There are also 3 tactile switches that aren’t on the front panel. According to the manual (which in itself is a masterpiece of Chinglish), they are used to software calibrate the unit if an accurate RF power source is available. I will attempt to do a reasonable translation when time allows.
Disassembly further than this involves some desoldering in awkward places, so a search of the internet revealed an image of the rest of the internal components. In the case of my meter, all the part numbers have been scrubbed off the ICs in an attempt to hide their purpose. While it’s possible to cross-reference IC databooks & find the part numbers manually, this process is a time consuming one. Luckily the image I managed to locate doesn’t have the numbers scrubbed.
Under the LCD is some 74HC series logic, and a prescaler IC as seen in the previous frequency counter post. However in this unit the prescaler is a MB506 microwave band version to handle the higher frequencies specified.
In this case however the main microcontroller is an ATMEGA8L.
This is complemented by a SN54HC393 4-bit binary counter for the frequency side of things. This seems to make it much more usable down to lower frequencies, although the manual is very generous in this regard, stating that it’s capable of reading down to 1kHz. In practice I’ve found the lowest it reliably reads the frequency input is 10MHz, using my AD9850 DDS VFO Module as a signal source.
It did however read slightly high on all readings with the DDS, but this could have been due to the low power output of the frequency source.
Just like the other frequency counter module, this also uses a trimmer capacitor to adjust the microcontroller’s clock frequency to adjust the calibration.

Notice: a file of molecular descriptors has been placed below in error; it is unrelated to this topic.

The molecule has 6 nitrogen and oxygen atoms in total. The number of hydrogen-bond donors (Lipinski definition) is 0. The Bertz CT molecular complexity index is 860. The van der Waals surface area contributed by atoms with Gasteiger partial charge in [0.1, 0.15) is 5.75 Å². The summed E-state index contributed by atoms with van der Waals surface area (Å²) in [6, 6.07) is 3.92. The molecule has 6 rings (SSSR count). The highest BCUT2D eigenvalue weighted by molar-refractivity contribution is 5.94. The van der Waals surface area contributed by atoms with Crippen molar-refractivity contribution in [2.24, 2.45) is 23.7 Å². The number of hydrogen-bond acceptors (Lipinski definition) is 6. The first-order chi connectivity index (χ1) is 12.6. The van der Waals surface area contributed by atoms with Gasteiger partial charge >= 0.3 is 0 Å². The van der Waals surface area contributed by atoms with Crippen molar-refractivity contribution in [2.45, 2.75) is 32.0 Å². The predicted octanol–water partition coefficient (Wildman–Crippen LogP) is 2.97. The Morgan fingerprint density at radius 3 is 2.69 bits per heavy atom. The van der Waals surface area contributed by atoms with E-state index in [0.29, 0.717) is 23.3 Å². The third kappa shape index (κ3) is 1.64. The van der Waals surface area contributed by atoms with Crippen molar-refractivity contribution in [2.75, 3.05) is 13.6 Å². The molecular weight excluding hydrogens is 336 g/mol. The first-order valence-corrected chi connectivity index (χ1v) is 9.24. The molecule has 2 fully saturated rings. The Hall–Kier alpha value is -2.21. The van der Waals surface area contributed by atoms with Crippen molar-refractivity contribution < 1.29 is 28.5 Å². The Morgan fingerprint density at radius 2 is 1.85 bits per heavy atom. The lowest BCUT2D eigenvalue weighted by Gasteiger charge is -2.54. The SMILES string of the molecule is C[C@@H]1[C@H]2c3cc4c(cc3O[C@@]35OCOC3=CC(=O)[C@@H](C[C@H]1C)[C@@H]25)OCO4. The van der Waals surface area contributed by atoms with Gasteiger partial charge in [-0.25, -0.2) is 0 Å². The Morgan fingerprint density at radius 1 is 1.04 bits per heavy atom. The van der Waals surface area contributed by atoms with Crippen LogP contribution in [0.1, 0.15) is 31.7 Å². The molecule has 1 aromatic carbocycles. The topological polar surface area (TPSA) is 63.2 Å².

The power supply circuitry is in the bottom left corner of the board, in this case a small switching supply. The switching regulator is needed to boost the +4.5v of the batteries to +5v for the logic.
Also, as the batteries discharge & their terminal voltage drops, the switching regulator will allow the circuit to carry on functioning. At present I am unsure of the lower battery voltage limit on the meter, but AAA cells are usually considered dead at 0.8v terminal voltage. (2.4v total for the 3 cells).
When turned on this meter draws 52mA from the battery, and assuming 1200mAh capacity for a decent brand-name AAA cell, this should give a battery life of 23 hours continuous use.
On the back of the main PCB is a 5v relay, which seems to be switching an input attenuator for higher power levels, although I only managed to trigger it on the 2m band.
Finally, right at the back attached to an aluminium plate, is the 50Ω dummy load resistor. This component will make up most of the cost of building these, at roughly £15.
On my DVM, this termination reads at about 46Ω, because of the other components on the board are skewing the reading. There are a pair of SMT resistors, at 200Ω & 390Ω in series, and these are connected across the 50Ω RF resistor, giving a total resistance of 46.094Ω.
This isn’t ideal, and the impedance mismatch will probably affect the calibration of the unit somewhat.
The heatsinking provided by the aluminium plate is minimal, and the unit gets noticeably warm within a couple of minutes measuring higher power levels.
High power readings should definitely be limited to very short periods, to prevent overheating.
The RF is sampled from the dummy load with a short piece of Teflon coax.
There’s a rubber duck antenna included, but this is pretty useless unless it’s almost in contact with the transmitting antenna, as there’s no input amplification. It might be handy for detecting RF emissions from power supplies, etc.
For the total cost involved I’m not expecting miracles as far as accuracy is concerned, (the manual states +/-10% on power readings).
The frequency readout does seem to be pretty much spot on though, and the ability to calibrate against a known source is handy if I need some more accuracy in the future.
I’ve also done an SWR test on the dummy load, and the results aren’t good.
At 145.500 MHz, the SWR is 3:1, while at 433.500 it’s closer to 4:1. This is probably due to the lower than 50Ω I measured at the meter’s connector.
These SWR readings also wander around somewhat as the load resistor warms up under power.
I’ll probably also replace the AAA cells with a LiPo cell & associated charge/protection circuitry, to make the unit chargeable via USB. Avoiding disposable batteries is the goal.